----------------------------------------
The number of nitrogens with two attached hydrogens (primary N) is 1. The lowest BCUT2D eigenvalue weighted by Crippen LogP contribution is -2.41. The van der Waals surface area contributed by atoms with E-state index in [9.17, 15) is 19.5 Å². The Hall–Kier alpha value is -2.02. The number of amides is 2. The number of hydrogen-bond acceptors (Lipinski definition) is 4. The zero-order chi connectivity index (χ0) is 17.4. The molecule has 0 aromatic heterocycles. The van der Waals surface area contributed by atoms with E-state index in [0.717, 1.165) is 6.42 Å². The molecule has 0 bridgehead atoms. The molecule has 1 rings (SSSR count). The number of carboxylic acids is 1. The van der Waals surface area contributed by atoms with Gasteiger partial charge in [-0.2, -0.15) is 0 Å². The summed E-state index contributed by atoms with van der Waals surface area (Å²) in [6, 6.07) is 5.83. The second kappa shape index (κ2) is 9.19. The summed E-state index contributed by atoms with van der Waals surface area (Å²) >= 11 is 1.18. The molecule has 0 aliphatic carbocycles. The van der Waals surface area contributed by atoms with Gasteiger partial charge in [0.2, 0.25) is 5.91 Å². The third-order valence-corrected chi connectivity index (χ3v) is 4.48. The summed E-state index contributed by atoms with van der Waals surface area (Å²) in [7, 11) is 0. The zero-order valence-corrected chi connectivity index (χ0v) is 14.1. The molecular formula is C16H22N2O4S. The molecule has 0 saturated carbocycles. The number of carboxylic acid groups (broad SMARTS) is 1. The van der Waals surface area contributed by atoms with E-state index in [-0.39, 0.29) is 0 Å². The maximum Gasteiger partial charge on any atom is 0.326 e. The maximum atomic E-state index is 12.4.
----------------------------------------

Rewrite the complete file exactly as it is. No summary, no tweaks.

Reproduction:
The number of nitrogens with two attached hydrogens (primary N) is 1. The lowest BCUT2D eigenvalue weighted by Crippen LogP contribution is -2.41. The van der Waals surface area contributed by atoms with E-state index in [9.17, 15) is 19.5 Å². The Hall–Kier alpha value is -2.02. The number of amides is 2. The number of hydrogen-bond acceptors (Lipinski definition) is 4. The zero-order chi connectivity index (χ0) is 17.4. The molecule has 0 aromatic heterocycles. The van der Waals surface area contributed by atoms with E-state index in [0.717, 1.165) is 6.42 Å². The molecule has 0 bridgehead atoms. The molecule has 1 rings (SSSR count). The number of carboxylic acids is 1. The van der Waals surface area contributed by atoms with Gasteiger partial charge in [-0.2, -0.15) is 0 Å². The summed E-state index contributed by atoms with van der Waals surface area (Å²) in [6, 6.07) is 5.83. The second kappa shape index (κ2) is 9.19. The summed E-state index contributed by atoms with van der Waals surface area (Å²) >= 11 is 1.18. The molecule has 0 aliphatic carbocycles. The van der Waals surface area contributed by atoms with Gasteiger partial charge in [0.2, 0.25) is 5.91 Å². The third-order valence-corrected chi connectivity index (χ3v) is 4.48. The summed E-state index contributed by atoms with van der Waals surface area (Å²) in [7, 11) is 0. The zero-order valence-corrected chi connectivity index (χ0v) is 14.1. The molecular formula is C16H22N2O4S. The molecule has 0 saturated carbocycles. The number of carboxylic acid groups (broad SMARTS) is 1. The van der Waals surface area contributed by atoms with E-state index in [-0.39, 0.29) is 0 Å². The maximum Gasteiger partial charge on any atom is 0.326 e. The maximum atomic E-state index is 12.4.